At the site where the Zion Lutheran Church stands today, used to stand one of the earliest built buildings in Wooster. This blockhouse, constructed in 1812, was used to protect settlers in the case of an Indian attack and at the time was used by the First Baptist Church. While the original building no longer exists, on March 21, 1878, the Zion Lutheran Church bought the present lot for a total of 4,000 dollars. This was the third building bought and used by the church since its inception in 1840.


United Methodist Church:

While we can’t trace the United Methodist Church’s origins to an exact date, records show that the first Methodist preachings in the area began in 1816. The system for spreading religion during this time was through traveling preachers. Each preacher was appointed to a territory. He would ride through the country until he could find a home that would welcome him and preach there. If enough people in the area were converted, a class would be formed and a leader would be appointed.It was one of these circuit riders who organized the Wooster class about 1816. Since then there have been four Methodist churches according to the Wayne County Public Library’s Wikipedia page. The first was a log building erected in 1816 which lasted until 1840 when a new frame building was erected. This then burned in 1886, just as people were gathering for Sunday School. In 1872 part of the congregation broke off to create the Trinity Church. After the burning of the Methodist Church however, the two reunited and proceeded to use the property the Trinity Church had built. This red brick building is where services are still conducted today.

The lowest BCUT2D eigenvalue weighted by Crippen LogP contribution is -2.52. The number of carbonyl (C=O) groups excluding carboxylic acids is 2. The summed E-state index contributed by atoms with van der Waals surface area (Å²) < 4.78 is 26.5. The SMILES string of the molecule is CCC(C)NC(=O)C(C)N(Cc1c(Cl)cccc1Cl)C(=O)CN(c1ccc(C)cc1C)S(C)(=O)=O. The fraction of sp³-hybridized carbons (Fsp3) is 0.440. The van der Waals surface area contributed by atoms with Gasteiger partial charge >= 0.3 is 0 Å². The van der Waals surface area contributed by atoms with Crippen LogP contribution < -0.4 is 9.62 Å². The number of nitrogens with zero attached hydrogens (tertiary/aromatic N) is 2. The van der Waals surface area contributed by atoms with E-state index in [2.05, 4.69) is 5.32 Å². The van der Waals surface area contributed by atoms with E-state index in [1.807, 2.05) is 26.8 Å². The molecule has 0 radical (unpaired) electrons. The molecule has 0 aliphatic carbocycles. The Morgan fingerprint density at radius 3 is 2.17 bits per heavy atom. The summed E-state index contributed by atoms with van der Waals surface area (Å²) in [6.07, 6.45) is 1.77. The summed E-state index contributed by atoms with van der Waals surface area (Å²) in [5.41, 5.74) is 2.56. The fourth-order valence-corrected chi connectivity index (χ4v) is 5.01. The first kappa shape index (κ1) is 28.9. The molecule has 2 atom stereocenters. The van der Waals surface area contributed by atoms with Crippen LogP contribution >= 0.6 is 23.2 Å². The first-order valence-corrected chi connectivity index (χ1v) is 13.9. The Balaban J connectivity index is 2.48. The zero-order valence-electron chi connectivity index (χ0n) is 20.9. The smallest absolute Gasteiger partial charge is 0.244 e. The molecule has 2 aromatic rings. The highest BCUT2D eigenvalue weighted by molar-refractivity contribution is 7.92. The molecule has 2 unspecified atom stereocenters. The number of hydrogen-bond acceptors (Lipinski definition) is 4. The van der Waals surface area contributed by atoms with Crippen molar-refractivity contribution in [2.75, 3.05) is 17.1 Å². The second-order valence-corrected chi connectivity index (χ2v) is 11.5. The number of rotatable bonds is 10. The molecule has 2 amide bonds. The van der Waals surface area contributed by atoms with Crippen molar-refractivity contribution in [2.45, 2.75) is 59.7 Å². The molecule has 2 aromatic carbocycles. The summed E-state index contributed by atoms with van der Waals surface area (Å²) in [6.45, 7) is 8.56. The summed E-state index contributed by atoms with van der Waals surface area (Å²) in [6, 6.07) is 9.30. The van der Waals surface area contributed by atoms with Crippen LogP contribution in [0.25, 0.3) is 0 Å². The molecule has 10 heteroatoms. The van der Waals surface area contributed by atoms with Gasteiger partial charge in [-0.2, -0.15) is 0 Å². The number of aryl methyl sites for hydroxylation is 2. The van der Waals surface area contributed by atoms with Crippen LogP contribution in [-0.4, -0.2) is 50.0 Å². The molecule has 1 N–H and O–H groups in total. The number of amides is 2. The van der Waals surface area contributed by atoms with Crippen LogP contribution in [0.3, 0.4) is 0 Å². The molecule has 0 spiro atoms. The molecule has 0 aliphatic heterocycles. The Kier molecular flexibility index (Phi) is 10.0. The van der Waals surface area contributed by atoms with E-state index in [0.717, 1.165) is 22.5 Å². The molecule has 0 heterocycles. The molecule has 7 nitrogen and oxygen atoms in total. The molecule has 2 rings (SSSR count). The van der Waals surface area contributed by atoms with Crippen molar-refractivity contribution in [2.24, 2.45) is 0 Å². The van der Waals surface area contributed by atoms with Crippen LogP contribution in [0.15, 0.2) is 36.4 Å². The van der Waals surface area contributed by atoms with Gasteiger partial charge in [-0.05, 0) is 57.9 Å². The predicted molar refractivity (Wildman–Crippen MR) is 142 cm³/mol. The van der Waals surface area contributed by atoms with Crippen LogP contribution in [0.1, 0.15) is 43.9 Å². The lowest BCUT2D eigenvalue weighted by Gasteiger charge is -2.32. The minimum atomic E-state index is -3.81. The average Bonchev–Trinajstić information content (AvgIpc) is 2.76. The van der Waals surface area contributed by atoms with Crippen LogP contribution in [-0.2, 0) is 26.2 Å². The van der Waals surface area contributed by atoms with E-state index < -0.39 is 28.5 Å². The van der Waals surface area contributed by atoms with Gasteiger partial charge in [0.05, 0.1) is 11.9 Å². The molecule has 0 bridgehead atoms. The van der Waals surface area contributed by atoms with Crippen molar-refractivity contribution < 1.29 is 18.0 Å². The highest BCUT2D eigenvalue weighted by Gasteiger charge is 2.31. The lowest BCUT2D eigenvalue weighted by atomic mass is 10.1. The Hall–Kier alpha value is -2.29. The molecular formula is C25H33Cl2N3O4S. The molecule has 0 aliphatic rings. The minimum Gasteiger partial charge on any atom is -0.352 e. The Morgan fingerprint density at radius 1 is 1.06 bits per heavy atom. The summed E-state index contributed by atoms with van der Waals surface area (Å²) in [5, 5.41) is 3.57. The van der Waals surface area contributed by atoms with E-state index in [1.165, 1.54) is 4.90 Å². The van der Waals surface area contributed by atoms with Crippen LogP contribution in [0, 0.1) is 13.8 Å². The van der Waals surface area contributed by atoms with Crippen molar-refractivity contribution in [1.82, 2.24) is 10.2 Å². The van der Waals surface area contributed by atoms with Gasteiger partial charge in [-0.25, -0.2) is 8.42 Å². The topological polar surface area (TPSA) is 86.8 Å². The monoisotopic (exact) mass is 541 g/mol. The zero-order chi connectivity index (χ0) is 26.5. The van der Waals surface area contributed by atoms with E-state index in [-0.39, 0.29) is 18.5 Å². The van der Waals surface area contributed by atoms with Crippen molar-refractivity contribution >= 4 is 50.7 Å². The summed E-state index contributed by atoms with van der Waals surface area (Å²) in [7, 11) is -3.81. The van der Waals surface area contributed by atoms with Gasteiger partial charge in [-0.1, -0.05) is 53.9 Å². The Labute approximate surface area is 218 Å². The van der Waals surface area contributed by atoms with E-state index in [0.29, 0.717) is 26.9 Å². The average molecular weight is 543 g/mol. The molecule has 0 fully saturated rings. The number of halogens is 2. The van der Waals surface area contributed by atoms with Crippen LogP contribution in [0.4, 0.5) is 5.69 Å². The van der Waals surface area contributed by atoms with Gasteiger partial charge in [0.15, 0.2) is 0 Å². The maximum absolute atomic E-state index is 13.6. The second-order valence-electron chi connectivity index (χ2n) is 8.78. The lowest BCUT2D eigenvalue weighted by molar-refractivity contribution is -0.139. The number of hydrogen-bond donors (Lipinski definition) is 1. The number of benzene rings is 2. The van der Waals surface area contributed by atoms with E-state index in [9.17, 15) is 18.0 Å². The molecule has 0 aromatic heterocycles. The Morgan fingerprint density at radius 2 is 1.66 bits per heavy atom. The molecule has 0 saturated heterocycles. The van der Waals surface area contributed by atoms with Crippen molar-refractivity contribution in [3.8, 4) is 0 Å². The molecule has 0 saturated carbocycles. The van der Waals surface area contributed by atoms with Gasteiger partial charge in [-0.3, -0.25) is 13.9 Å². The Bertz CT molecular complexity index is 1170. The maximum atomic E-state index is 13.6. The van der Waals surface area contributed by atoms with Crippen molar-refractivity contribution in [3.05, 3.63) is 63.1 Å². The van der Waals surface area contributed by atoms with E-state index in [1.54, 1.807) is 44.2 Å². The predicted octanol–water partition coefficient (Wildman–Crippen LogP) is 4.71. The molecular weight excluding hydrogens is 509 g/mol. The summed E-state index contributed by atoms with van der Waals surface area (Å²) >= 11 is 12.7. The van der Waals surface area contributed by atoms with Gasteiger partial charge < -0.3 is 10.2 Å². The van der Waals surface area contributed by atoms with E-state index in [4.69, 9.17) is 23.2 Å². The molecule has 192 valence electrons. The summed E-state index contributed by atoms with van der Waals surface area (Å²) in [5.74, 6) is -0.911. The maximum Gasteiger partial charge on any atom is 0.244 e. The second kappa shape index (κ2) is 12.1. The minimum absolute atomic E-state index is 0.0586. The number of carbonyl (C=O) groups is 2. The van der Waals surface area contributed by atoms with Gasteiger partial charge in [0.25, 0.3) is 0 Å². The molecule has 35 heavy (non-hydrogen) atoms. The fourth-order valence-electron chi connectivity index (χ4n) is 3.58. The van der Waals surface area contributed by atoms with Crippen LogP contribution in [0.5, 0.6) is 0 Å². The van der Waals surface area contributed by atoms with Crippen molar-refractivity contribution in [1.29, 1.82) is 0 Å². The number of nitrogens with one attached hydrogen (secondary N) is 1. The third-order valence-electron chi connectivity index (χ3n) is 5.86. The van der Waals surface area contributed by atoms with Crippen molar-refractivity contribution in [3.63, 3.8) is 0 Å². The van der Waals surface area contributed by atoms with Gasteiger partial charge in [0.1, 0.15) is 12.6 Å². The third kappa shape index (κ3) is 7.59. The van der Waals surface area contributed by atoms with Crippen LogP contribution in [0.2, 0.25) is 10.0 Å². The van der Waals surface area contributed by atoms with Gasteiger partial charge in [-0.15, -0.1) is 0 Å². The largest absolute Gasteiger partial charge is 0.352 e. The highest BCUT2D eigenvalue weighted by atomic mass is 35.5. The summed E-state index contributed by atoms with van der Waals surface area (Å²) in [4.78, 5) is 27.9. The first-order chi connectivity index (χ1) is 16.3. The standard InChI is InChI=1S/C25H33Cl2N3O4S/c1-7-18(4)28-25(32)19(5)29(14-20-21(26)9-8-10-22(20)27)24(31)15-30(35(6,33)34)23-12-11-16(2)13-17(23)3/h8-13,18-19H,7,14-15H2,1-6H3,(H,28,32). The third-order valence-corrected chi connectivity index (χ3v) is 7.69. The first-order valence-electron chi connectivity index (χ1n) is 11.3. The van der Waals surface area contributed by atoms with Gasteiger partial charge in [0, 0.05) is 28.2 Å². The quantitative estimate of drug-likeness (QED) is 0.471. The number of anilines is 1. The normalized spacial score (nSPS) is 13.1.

Trinity Church of Christ: